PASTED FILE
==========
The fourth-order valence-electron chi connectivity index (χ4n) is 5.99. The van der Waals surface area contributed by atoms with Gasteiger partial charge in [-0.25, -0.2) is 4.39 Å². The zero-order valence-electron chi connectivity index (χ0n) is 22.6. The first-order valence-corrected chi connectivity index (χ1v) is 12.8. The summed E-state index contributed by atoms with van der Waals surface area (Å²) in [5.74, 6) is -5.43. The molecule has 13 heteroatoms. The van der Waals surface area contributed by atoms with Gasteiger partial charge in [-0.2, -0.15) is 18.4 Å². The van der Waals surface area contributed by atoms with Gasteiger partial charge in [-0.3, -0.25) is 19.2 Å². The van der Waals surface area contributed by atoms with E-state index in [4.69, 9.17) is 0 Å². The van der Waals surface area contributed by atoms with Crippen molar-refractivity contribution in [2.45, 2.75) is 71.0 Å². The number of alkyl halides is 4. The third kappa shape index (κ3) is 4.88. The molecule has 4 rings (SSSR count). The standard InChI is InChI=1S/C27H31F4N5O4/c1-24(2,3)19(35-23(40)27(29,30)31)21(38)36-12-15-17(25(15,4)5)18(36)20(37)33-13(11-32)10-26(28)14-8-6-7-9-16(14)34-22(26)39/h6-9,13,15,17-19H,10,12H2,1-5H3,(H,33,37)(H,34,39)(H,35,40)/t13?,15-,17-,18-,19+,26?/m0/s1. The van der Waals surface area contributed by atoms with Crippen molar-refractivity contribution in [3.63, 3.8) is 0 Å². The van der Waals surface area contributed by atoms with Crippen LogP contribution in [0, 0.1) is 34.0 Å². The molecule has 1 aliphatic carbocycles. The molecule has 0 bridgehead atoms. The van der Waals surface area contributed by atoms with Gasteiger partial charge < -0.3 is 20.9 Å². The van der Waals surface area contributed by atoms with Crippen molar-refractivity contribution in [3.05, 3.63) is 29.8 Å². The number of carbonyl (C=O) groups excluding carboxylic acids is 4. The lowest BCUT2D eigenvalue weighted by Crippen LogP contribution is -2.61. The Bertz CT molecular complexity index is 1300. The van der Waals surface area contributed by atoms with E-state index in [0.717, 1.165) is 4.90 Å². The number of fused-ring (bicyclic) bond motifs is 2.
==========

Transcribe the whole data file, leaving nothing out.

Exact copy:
The fourth-order valence-electron chi connectivity index (χ4n) is 5.99. The van der Waals surface area contributed by atoms with Gasteiger partial charge in [-0.25, -0.2) is 4.39 Å². The zero-order valence-electron chi connectivity index (χ0n) is 22.6. The first-order valence-corrected chi connectivity index (χ1v) is 12.8. The summed E-state index contributed by atoms with van der Waals surface area (Å²) in [5.74, 6) is -5.43. The molecule has 13 heteroatoms. The van der Waals surface area contributed by atoms with Gasteiger partial charge in [-0.2, -0.15) is 18.4 Å². The van der Waals surface area contributed by atoms with Gasteiger partial charge in [-0.3, -0.25) is 19.2 Å². The van der Waals surface area contributed by atoms with E-state index in [4.69, 9.17) is 0 Å². The van der Waals surface area contributed by atoms with Crippen molar-refractivity contribution in [2.45, 2.75) is 71.0 Å². The number of alkyl halides is 4. The third kappa shape index (κ3) is 4.88. The molecule has 4 rings (SSSR count). The standard InChI is InChI=1S/C27H31F4N5O4/c1-24(2,3)19(35-23(40)27(29,30)31)21(38)36-12-15-17(25(15,4)5)18(36)20(37)33-13(11-32)10-26(28)14-8-6-7-9-16(14)34-22(26)39/h6-9,13,15,17-19H,10,12H2,1-5H3,(H,33,37)(H,34,39)(H,35,40)/t13?,15-,17-,18-,19+,26?/m0/s1. The van der Waals surface area contributed by atoms with Crippen molar-refractivity contribution in [3.63, 3.8) is 0 Å². The van der Waals surface area contributed by atoms with Crippen LogP contribution in [0, 0.1) is 34.0 Å². The molecule has 1 aliphatic carbocycles. The molecule has 0 bridgehead atoms. The van der Waals surface area contributed by atoms with Gasteiger partial charge < -0.3 is 20.9 Å². The van der Waals surface area contributed by atoms with Crippen molar-refractivity contribution in [3.05, 3.63) is 29.8 Å². The number of carbonyl (C=O) groups excluding carboxylic acids is 4. The lowest BCUT2D eigenvalue weighted by Crippen LogP contribution is -2.61. The Bertz CT molecular complexity index is 1300. The van der Waals surface area contributed by atoms with E-state index in [0.717, 1.165) is 4.90 Å². The number of fused-ring (bicyclic) bond motifs is 2.